“Camp is going to be so cool this summer!" I leaned over the front seat as my mom drove us through southeastern Ohio toward Loudonville, past the Mohican River, down the road I knew so well from past years. I strained to see the lake beyond the rolling hills.
"You watch, Mom," I said as she got me settled into Tent No. 4 with six other girls. "This year I'm going to join the Polar Bear Club and this year I'm going to earn my certificate!"
Polar Bears got up before dawn, hiked to the lake and swam while the stars faded away. It wasn't for the faint of heart. To earn a certificate meant you showed up every single day and got all the way into the cold water. In past years, I had failed: overslept, or waded to the knees.
This year would be different. I was in junior high. Plus, Dad would be at camp as guest minister and had agreed to do it with me. In my excitement, I barely saw Mom and my little sister wave goodbye as the Buick disappeared in camp road dust.
Mom's parting advice echoed in my head as I ran to find Dad. "Let the other kids have a chance, Anne. He's there for everyone, not just you." I reluctantly agreed to forgo extra time or favors during the week. Still I was proud to be his daughter. I had defined myself by him.
"You look like your mother but act like your father," a church lady confided to me one day while she waited to shake his hand at the sanctuary door. I beamed. My mom was beautiful, but I thought the greater compliment was being compared with my dad.
Dad took us to the A&W for frosty mini-mugs of root beer in our jammies. Dad helped us catch lightning bugs and taught us to play flashlight tag. Dad had riddles and jokes.
Dad always put his warm hand on my forehead and prayed for me at bedtime. Used to — until a few months earlier when my parents had separated. On a cold January morning my sister and I hugged him goodbye and followed my mother out of the house. "This is a trial period," Mom said as we unpacked boxes in our new apartment. "I need time away from your dad. I need you to understand."
The days dragged until I found myself running down the camp path to find Dad, asking him, "Are you ready to go swimming tomorrow morning?" I was breathless.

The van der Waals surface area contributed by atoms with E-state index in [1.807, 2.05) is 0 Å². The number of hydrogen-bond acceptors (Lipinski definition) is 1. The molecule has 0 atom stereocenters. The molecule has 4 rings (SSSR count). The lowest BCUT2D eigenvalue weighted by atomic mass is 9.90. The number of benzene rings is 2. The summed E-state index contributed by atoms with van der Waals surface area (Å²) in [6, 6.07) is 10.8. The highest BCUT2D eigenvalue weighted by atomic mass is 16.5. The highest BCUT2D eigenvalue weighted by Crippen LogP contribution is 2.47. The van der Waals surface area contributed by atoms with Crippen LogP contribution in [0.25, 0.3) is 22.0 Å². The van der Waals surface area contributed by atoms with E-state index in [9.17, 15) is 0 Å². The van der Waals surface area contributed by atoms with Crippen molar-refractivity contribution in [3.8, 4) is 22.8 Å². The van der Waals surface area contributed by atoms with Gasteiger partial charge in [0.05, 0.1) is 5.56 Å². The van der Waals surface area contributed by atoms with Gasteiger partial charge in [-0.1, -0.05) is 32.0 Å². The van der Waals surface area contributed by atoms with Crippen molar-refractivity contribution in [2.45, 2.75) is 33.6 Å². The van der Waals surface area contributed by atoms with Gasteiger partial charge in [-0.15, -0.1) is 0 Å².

When he said "You bet!" I knew everything would work out.
All week Dad and I enjoyed our Polar Bear treks to the beach. I collected brown-eyed Susans and flat skipping stones as we walked and talked. At the water, Dad would holler like an Indian warrior, peel off his T-shirt, race across the sand and dive into the glassy lake. Not me. I crept along inch by inch until the water was chest-high, then held my nose and dunked under at the last possible second with Dad floating nearby, coaxing me along. Only then would we swim out to deep water.
On the last camp day, Dad was quieter than usual. We walked the two-lane dirt road toward the lake through an old farm field. The purple sky turned rose and lightened the meadow. Dew landed on my knees from brushing past tall grasses and wildflowers. Our shower shoes slapped in synch. Mine were yellow to match my first two-piece swimsuit.
Just as I started to enthuse about almost being a Polar Bear, Dad cleared his throat and put an arm across my shoulders. "Annie, there's something I have to talk to you about," he said. My stomach tightened. We had managed all week without the D-word.
"Yeah I know. It's a trial period." My voice sounded childish. My face warmed. A fog misted ahead. "Look, Dad — you can't even see the raft." I pointed toward the lake but he wasn't sidetracked.
He stopped walking and kneeled in front of me. "Anne, it looks like the divorce is going through this summer." His voice was as quiet as grace.
For a second I teetered between ignorance and understanding. "Do you mean going through or falling through?"
"Your mother and I will be divorced this fall." He let it sink in. He said he didn't want it that way but I had already turned and walked so he wouldn't see me crying.
At the lake, I wanted him to run and yell like normal even though I wasn't in the mood. "Go on," I said. "I don't want to be a Polar Bear anymore." But Dad stayed by my side as the other kids shouted and swam, jubilant to have made it.
Mom came to pick me up after lunch. When we got home it was to another house in a new town where we would establish lives without my father.
Little by little I lost the things I collected that summer: flip-flops, skipping rocks, dried wildflowers. Little by little I have understood the chagrin I felt that morning was probably nothing compared to the pain my dad must have had.
Somewhere I still have my Polar Bear certificate, though. Lately when I have thought of it, I like to think that Dad still has his, too: a remnant from our last morning of camp. I picture it buried in his study under years of theological debris, still entwined with the courage and love he demonstrated as he took my hand and plunged with me into a club neither of us cared to join.
Anne Visser Ney lives, writes and works in St. Petersburg.